That problem is one that no team in these playoffs has yet been able to solve. In these playoffs, the trio has been unbeatable, with Kopitar especially dominant. In 5-on-5 situations with Kopitar on the ice, the Kings have outshot their opponents at a rate of 40-27 in an average hour. With Kopitar off the ice, the Kings have been outshot 31-26.

Kopitar’s dominance is also reflected in scoring chances. In their third round series against Phoenix, Los Angeles out-chanced the Coyotes 95-65 at even-strength. In the ~83 minutes Kopitar played, the Kings won the scoring chances battle 35-16 (+19). In the ~156 minutes that Kopitar didn’t play, the Kings still won the battle 60-49 (+11), but by a greatly reduced amount. Put another way: roughly speaking Kopitar (and his line-mates) played one-third of the Kings’ even-strength minutes, and generated two-thirds of the Kings’ scoring chance advantage.

If the Devils manage to come back and win this series, it will be because they have done what nobody else has been able to do: contain the Kopitar line.

Other Series Notes

  • CBC commentator Glenn Healy noted during Game Two that “one thing [the commentators] don’t talk about is the faceoff prowess of the Los Angeles Kings” before pointing out that the Kings were enjoying a sizeable advantage over the Devils in faceoffs. Interestingly, the Kings and Devils were the worst playoff faceoff teams in their respective conferences; both clubs found victory in the games without finding it in the faceoff circle.
  • The Kings’ fourth line has been quite successful in the post-season, and they’ve drawn extra attention because Darryl Sutter has been willing to put them on the ice against virtually anyone (typically, fourth lines play primarily against each other rather than facing the other team’s more formidable lines). Sutter has hedged his bets, however, by being careful about where he uses those players. In five-on-five situations, fourth-line center Colin Fraser has been on the ice for 31 offensive zone faceoffs, as opposed to 35 in all other zones combined (including just 13 in the defensive end). By playing the fourth line primarily in the offensive zone, Sutter helps ensure that those shifts against better opponents don’t come back to hurt his team. New Jersey’s fourth line has received no such help, with head coach Peter DeBoer distributing offensive zone starts more or less evenly throughout the forward lines.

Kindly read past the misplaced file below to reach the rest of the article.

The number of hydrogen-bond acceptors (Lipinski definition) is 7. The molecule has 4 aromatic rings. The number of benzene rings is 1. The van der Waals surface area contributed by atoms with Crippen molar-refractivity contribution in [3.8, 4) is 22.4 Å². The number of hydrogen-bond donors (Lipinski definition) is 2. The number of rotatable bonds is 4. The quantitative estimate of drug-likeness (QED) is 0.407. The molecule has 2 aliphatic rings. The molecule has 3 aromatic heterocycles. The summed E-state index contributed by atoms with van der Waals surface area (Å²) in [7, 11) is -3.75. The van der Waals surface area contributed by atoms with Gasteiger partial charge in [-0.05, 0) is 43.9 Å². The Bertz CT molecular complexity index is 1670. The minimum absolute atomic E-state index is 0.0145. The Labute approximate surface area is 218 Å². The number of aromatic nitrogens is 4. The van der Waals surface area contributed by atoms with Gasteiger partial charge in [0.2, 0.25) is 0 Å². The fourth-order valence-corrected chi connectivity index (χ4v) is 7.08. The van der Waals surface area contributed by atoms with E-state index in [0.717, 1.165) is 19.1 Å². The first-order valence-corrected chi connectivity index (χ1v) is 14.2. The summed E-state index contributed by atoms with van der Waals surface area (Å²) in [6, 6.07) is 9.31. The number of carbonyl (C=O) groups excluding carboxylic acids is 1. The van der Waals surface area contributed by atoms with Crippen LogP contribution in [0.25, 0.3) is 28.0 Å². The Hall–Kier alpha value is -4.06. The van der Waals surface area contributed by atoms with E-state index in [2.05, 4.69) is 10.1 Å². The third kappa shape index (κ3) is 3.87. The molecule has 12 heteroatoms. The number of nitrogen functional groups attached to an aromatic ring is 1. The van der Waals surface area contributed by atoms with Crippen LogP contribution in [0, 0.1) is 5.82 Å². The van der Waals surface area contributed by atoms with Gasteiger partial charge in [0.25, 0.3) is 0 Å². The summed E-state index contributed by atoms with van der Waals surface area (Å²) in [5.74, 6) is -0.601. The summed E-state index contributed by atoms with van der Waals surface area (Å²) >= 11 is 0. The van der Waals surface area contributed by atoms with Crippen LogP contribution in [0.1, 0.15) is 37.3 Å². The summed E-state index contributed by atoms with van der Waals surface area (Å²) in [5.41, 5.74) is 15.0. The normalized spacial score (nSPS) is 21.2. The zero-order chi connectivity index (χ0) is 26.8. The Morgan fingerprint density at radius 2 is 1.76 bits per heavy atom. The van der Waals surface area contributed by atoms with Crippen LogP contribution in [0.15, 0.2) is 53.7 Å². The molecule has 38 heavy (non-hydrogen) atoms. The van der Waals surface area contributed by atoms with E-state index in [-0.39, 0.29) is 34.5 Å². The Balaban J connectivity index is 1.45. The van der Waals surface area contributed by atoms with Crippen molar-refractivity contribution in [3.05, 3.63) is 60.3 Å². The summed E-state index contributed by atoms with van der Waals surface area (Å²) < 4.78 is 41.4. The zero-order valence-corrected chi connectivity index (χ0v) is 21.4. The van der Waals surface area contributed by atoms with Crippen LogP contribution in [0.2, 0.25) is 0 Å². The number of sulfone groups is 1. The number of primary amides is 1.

• One item that has yet to have an impact on the series is the Kings’ ability to draw penalties. Through two games, the Devils have had six power play opportunities to the Kings’ three, but that’s somewhat unexpected. Los Angeles has four regulars who have drawn more than two penalties per hour in the playoffs; New Jersey has just one. The Kings have eight regulars drawing at least three penalties per hour; the Devils have only three. Entering this final series, the Kings had been on the power play 17 more times than they had been shorthanded; the Devils had just four more opportunities for than against.